include any personal demographic information, other than age (which is frequently missing).6 The
following briefly outlines the contents of this dataset.7
The dataset contains a nationally representative random sample of approximately 300,000
credit records from TransUnion, LLC, as of June 30, 2003 and updated as of December 31, 2004.
These records include information on each individual’s credit accounts or “tradelines,” collection

6 This study was requested by Congress in Section 215 of the Fair and Accurate Credit Transaction
Act, Public Law 108‐159, enacted December 4, 2003. The study is available at
http://www.federalreserve.gov/pubs/reports_other.htm.
7For more detail on the contents of this database, see Board of Governors (2007) or Avery, Brevoort,
and Canner (2009).

 

accounts, monetary‐related public records, and a complete record of inquiries made by creditors
and others legally entitled to the information.8 These data indicate whether a person individually
holds, jointly holds, or is an authorized user on each of the tradelines in her credit record. The
dataset also includes two commercially available credit scores, the TransRisk Account Management
Score (“TransRisk score”) and the VantageScore.9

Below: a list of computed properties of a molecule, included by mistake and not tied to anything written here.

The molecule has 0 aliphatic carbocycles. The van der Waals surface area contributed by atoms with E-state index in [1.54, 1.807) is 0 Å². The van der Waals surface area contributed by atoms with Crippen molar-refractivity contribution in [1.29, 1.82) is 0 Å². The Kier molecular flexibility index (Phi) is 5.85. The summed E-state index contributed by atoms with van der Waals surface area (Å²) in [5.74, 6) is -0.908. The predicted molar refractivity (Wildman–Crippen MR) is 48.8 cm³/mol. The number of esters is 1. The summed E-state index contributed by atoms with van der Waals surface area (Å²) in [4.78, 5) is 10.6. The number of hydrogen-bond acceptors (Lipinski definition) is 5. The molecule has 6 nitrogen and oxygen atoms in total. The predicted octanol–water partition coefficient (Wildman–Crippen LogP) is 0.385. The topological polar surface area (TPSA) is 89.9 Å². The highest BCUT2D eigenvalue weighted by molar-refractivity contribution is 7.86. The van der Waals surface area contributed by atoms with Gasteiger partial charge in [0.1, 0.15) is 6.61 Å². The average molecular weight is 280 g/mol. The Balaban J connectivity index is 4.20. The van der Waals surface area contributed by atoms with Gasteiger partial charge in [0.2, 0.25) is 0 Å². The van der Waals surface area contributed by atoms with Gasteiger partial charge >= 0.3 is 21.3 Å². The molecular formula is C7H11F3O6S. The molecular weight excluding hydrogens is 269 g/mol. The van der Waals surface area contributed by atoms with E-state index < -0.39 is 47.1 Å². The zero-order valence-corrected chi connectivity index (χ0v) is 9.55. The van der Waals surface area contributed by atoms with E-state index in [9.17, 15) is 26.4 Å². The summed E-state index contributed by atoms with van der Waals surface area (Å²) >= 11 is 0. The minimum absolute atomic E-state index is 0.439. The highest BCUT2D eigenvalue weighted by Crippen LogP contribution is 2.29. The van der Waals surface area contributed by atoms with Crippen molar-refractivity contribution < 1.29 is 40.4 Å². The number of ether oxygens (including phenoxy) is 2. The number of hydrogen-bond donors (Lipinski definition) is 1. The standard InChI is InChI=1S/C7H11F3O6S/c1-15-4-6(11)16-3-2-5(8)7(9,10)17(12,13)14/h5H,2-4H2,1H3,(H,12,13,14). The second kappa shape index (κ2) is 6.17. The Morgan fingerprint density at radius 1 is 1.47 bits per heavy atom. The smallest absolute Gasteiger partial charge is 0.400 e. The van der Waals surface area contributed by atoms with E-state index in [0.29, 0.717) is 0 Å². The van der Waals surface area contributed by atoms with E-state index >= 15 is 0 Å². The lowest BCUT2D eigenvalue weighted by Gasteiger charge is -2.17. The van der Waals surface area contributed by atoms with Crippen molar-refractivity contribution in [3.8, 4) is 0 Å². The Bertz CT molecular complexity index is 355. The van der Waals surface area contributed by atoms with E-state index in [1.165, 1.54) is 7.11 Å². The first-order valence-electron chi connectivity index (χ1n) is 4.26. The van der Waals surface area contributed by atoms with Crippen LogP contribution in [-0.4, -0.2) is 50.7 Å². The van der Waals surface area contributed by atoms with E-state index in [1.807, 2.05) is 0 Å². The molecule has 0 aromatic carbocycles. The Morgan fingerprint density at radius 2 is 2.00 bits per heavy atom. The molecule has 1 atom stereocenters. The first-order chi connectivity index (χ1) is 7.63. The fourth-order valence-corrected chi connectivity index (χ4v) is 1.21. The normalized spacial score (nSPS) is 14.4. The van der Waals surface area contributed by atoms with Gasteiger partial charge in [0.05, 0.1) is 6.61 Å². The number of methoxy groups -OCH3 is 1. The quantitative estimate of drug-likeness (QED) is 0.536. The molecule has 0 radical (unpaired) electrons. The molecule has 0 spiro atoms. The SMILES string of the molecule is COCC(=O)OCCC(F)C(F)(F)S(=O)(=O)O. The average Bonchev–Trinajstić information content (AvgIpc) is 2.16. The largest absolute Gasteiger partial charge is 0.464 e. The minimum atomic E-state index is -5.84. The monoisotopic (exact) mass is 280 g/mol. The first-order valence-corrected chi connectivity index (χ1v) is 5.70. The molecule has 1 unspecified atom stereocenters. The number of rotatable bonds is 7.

The information provided by TransUnion included a file of 312 precalculated variables,
referred to as “credit characteristics.” These credit characteristics are summary measures of each
credit record (for example, the age of an individual’s oldest account, or the total number of serious
delinquencies) and were created by TransUnion to facilitate the development of credit scoring
models for themselves and for their customers. A subset of these credit characteristics comprise
the inputs into the FRB base model.
As noted, the only personal demographic information included in credit records is date of
birth (though this information was missing in about one‐third of the credit records). However,
credit records contain additional types of information (such as name, Social Security number, and
current and previous addresses) that were used to obtain demographic information on each
individual from the U.S. Social Security Administration (SSA) and from one of the nation’s leading
demographic information companies.10
The SSA collects demographic information when individuals apply for a Social Security
card.11 With the names and Social Security numbers provided by TransUnion, the SSA provided
information on each individual including their citizenship, the date they filed for a Social Security
card, their place of birth (state or country), race or ethnic description, sex, and date of birth. An

8 A detailed assessment of the contents of credit records is provided by Avery, et al. (2003).
9 Approximately 23 percent of the sample population was unscoreable by at least one of the credit
scoring models (the vast majority of whom were scoreable by neither). Generally, an individual credit record
is unscoreable when it does not contain a sufficient amount of recent account activity.
10 The matches involved a double‐blind process between TransUnion and the other data providers so
that the integrity and privacy of each party’s records were maintained. No individually identifying
information was provided to the Federal Reserve Board, no credit history information was received by the
SSA or demographic company, and no demographic information was provided to TransUnion. The